Climate Change is an undeniable reality affecting the planet and humankind. It is also an existential threat for future generations. For over a decade, the Club de Madrid and its more than 100 Members, all former Presidents and Prime Ministers from more than 65 countries, have been vigorously advocating for an ambitious, effective and fair global climate regime. President Trump’s decision to withdraw the U.S. from the landmark Paris Climate Agreement has left us and many around the world baffled and concerned, not only about the future of global climate and environmental policy, but also about the impact that this decision may have on international relations moving forward. Continue Reading
We are about to embark upon a very important process that could define the parameters for nigh-on complete integration between Latin America and the Caribbean and the European Union. And this, strange as it might seem, might well create the conditions for a very wide-ranging agreement over the integration of Latin America, using the agreement with Europe as its basis. Continue Reading
Sadly, the year ended in the same way as it began. The emergence of ISIS in the world order and the demonstration of its strength as a terrorist power, first with the attack on the offices of the Charlie Hebdo weekly and then the terrorist attacks on the 13th of November in Paris, show that over the year it has not only consolidated itself but also exposed global powers’ troubles dealing with a non-state actor seeking to become a sovereign state. Continue Reading
In the year 2000, during my first presidential state of the nation speech, I said: “Chile must be at the vanguard of countries that use information technologies, especially the internet, as a driver of progress. Progress based on the flexibility of companies rather than their size, on people’s intelligence rather than geographic proximity, on cooperation rather than protagonism. We are standing at the threshold of a distinct, different epoch.”
The emergence of new technologies and especially social networks first took place in people’s private, everyday spaces. Before businesses and governments got in on the act, ordinary citizens started to link to each other over networks, transforming the way they related to each other forever.
The progressive governance dialogues began at the close of the 20th century after the fall of the Berlin Wall. The collapse of the Soviet system did not bring about “the end of history”, as some claimed. It did, however, inspired a fundamental rethinking among social democrats and progressives about how to approach a new world order characterized by globalization and the information technologies revolution. Continue Reading
Let me begin by saying that I am against the consumption of drugs. They are damaging to people’s health and I will always be on the side of a system that seeks to improve people’s quality of life and wellbeing. However, what are the appropriate measures for achieving this desired state given the sustained increase in drug consumption and trafficking and the crime rates associated with these activities?
In 1961, at the United Convention on Narcotics, it was decided to combat drugs and drug trafficking through their illegalization. However, this policy, which has been in force for the last 55 years, has failed. Between 1998 and 2008 alone, global consumption of opium and cocaine increased from 13 to 17 million people while for marijuana the increase was 10%, rising from 134 to 147 million consumers. This situation shows us that criminalization does not prevent consumption and leads to the empowerment and enrichment of dangerous cartels capable of controlling police and state structures. How can an economic empire worth almost 300 billion dollars a year be dismantled? Continue Reading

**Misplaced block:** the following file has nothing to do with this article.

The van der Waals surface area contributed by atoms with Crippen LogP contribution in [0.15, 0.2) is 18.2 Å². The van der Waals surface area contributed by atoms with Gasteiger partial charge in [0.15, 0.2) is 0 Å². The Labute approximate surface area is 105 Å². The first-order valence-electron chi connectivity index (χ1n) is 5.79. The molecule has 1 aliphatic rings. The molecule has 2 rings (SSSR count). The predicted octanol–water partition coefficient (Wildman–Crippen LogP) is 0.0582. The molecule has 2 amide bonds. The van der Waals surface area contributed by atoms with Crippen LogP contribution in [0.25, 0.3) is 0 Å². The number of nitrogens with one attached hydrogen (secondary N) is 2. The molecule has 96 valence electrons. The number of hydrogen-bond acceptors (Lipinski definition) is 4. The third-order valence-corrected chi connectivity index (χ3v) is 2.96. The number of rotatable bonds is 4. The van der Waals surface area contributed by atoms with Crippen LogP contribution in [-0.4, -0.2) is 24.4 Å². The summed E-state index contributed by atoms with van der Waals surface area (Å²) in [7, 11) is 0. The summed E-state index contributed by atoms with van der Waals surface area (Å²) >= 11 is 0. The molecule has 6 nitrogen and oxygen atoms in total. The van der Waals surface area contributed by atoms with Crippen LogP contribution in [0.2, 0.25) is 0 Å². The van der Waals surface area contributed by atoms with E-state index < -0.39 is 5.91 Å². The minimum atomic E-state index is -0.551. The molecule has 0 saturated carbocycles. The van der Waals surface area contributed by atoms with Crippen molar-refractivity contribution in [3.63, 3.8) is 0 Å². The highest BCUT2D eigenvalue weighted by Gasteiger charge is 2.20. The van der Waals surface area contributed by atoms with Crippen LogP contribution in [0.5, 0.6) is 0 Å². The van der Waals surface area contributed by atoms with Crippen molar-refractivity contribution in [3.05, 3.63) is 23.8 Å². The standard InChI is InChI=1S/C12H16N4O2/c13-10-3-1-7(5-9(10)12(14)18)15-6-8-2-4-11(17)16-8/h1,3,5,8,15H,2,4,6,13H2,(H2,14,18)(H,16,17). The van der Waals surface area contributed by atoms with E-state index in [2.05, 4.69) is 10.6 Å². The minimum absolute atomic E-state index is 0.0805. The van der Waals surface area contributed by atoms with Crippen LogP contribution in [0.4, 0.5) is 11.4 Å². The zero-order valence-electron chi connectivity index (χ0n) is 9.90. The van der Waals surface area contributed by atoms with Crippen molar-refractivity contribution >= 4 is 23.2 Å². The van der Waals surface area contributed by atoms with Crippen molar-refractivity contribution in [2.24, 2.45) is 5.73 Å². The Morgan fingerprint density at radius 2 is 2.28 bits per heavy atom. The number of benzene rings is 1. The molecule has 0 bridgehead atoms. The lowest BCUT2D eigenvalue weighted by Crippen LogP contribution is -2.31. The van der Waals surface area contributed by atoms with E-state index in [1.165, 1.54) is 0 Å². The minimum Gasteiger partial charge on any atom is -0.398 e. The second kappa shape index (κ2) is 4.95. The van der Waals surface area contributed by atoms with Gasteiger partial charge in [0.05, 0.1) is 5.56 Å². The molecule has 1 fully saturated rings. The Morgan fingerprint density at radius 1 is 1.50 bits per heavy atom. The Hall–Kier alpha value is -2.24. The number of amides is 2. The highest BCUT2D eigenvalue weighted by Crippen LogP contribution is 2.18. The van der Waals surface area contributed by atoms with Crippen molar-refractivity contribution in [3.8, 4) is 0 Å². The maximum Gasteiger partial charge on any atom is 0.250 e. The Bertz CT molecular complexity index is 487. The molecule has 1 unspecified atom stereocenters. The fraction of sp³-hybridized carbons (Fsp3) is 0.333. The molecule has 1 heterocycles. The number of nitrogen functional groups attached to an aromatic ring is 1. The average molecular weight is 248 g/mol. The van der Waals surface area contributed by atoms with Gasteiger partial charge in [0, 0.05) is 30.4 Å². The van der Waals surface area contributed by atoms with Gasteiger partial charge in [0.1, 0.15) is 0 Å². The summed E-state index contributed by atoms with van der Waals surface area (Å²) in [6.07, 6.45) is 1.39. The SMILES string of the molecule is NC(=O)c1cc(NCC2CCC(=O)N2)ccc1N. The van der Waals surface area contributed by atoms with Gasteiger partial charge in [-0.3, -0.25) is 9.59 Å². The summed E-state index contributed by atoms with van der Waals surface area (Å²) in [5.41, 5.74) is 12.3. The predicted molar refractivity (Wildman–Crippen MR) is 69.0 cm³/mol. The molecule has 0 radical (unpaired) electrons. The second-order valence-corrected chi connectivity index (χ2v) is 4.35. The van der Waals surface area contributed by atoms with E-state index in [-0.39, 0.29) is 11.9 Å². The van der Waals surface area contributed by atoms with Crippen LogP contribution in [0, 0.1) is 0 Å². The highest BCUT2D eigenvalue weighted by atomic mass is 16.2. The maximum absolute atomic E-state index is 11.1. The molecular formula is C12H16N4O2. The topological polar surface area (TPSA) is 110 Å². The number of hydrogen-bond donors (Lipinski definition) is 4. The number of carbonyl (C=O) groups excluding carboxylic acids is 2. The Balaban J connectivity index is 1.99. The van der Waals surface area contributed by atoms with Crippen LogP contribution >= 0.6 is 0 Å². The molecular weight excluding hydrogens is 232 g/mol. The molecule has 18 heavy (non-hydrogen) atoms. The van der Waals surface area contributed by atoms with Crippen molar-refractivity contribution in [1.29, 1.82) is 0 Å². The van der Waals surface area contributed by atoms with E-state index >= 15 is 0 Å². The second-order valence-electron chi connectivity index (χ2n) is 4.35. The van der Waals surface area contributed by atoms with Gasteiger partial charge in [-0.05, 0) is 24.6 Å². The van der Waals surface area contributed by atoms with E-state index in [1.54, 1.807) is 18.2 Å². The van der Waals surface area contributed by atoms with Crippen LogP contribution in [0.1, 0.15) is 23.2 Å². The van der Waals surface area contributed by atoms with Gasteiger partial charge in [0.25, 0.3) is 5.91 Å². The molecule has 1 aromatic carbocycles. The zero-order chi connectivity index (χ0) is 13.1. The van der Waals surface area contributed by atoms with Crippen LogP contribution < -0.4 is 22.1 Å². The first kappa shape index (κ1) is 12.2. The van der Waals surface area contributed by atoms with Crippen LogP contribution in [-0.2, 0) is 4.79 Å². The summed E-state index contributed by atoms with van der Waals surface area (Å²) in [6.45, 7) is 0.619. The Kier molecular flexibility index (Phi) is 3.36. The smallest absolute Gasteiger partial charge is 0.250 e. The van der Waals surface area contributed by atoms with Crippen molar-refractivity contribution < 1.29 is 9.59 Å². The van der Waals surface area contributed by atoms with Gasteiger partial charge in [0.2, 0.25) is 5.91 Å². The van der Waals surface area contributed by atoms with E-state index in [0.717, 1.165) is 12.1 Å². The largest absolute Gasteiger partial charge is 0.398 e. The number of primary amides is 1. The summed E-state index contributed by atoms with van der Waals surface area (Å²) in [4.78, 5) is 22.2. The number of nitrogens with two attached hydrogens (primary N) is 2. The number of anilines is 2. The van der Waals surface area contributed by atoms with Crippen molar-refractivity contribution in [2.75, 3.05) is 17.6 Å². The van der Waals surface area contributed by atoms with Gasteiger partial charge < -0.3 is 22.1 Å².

The challenge of fighting climate change in Latin America must be approached together and not with separate public policies in each country. We can exchange experiences, but it is more important still that we commit to speaking with one voice and reaching a regional consensus so we can address international meetings and accords as one single continental country. Continue Reading
Infrastructure is an essential factor in improving a country’s productivity and quality of life. As Minister of Public Works and later as President, I took part in the concessions process for public projects that transformed and connected Chile along its North-South axis, allowing the country to catch up with and meet demands for efficiency and speed in a globalized world.
To implement the infrastructure that Chile will need in 20 years’ time, an investment of more than 100 billion dollars is required. This almost inconceivable figure can be obtained thanks to the current economic conditions. At the moment we have capital worth 37 billion dollars generated by concessions granted since 1994 and the current international financial market is prepared to offer bonds of 50 and even 100 years. With the resources we have available, the challenge is to dream big, to make the capital we have work for us and to be decisive enough to make large scale investments. Continue Reading
The first encyclical by Pope Francis, Laudato si’ – Alabado seas, does not seem to have left anyone unmoved. An encyclical is the most important document published by the Catholic Church. It is addressed to the Catholics of the world and the Pope uses it to clearly define the Church’s point of view. However, Laudato si’ is aimed at all of the planet’s inhabitants, regardless of religion, because it addresses the fate of humanity. It is not concerned with the fate of Planet Earth itself, because it will continue to exist, but rather how likely it is that human life as we know it today will continue to survive on the planet if we don’t learn to look after it. This is the encyclical’s fundamental lesson for us all. Continue Reading